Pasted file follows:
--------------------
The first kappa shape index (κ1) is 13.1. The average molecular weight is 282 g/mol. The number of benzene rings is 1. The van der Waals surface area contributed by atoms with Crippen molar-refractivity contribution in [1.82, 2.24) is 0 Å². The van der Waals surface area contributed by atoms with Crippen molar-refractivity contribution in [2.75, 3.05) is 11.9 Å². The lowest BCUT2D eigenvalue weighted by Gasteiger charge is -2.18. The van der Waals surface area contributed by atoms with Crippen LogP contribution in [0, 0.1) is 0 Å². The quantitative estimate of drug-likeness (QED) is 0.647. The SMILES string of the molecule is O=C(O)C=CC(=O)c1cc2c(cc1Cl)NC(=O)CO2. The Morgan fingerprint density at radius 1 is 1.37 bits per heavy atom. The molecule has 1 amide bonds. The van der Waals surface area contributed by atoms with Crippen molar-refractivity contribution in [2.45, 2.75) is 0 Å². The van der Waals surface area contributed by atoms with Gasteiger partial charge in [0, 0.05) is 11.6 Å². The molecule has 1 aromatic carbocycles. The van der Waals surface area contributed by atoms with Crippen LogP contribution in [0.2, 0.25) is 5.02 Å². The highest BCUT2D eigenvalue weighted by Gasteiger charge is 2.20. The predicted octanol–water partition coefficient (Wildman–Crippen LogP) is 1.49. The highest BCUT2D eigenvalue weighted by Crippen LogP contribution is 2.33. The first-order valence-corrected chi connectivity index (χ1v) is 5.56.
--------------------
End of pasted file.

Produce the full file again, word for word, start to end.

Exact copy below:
The first kappa shape index (κ1) is 13.1. The average molecular weight is 282 g/mol. The number of benzene rings is 1. The van der Waals surface area contributed by atoms with Crippen molar-refractivity contribution in [1.82, 2.24) is 0 Å². The van der Waals surface area contributed by atoms with Crippen molar-refractivity contribution in [2.75, 3.05) is 11.9 Å². The lowest BCUT2D eigenvalue weighted by Gasteiger charge is -2.18. The van der Waals surface area contributed by atoms with Crippen LogP contribution in [0, 0.1) is 0 Å². The quantitative estimate of drug-likeness (QED) is 0.647. The SMILES string of the molecule is O=C(O)C=CC(=O)c1cc2c(cc1Cl)NC(=O)CO2. The Morgan fingerprint density at radius 1 is 1.37 bits per heavy atom. The molecule has 1 amide bonds. The van der Waals surface area contributed by atoms with Crippen molar-refractivity contribution in [2.45, 2.75) is 0 Å². The van der Waals surface area contributed by atoms with Gasteiger partial charge in [0, 0.05) is 11.6 Å². The molecule has 1 aromatic carbocycles. The van der Waals surface area contributed by atoms with Crippen LogP contribution in [0.2, 0.25) is 5.02 Å². The highest BCUT2D eigenvalue weighted by Gasteiger charge is 2.20. The predicted octanol–water partition coefficient (Wildman–Crippen LogP) is 1.49. The highest BCUT2D eigenvalue weighted by Crippen LogP contribution is 2.33. The first-order valence-corrected chi connectivity index (χ1v) is 5.56.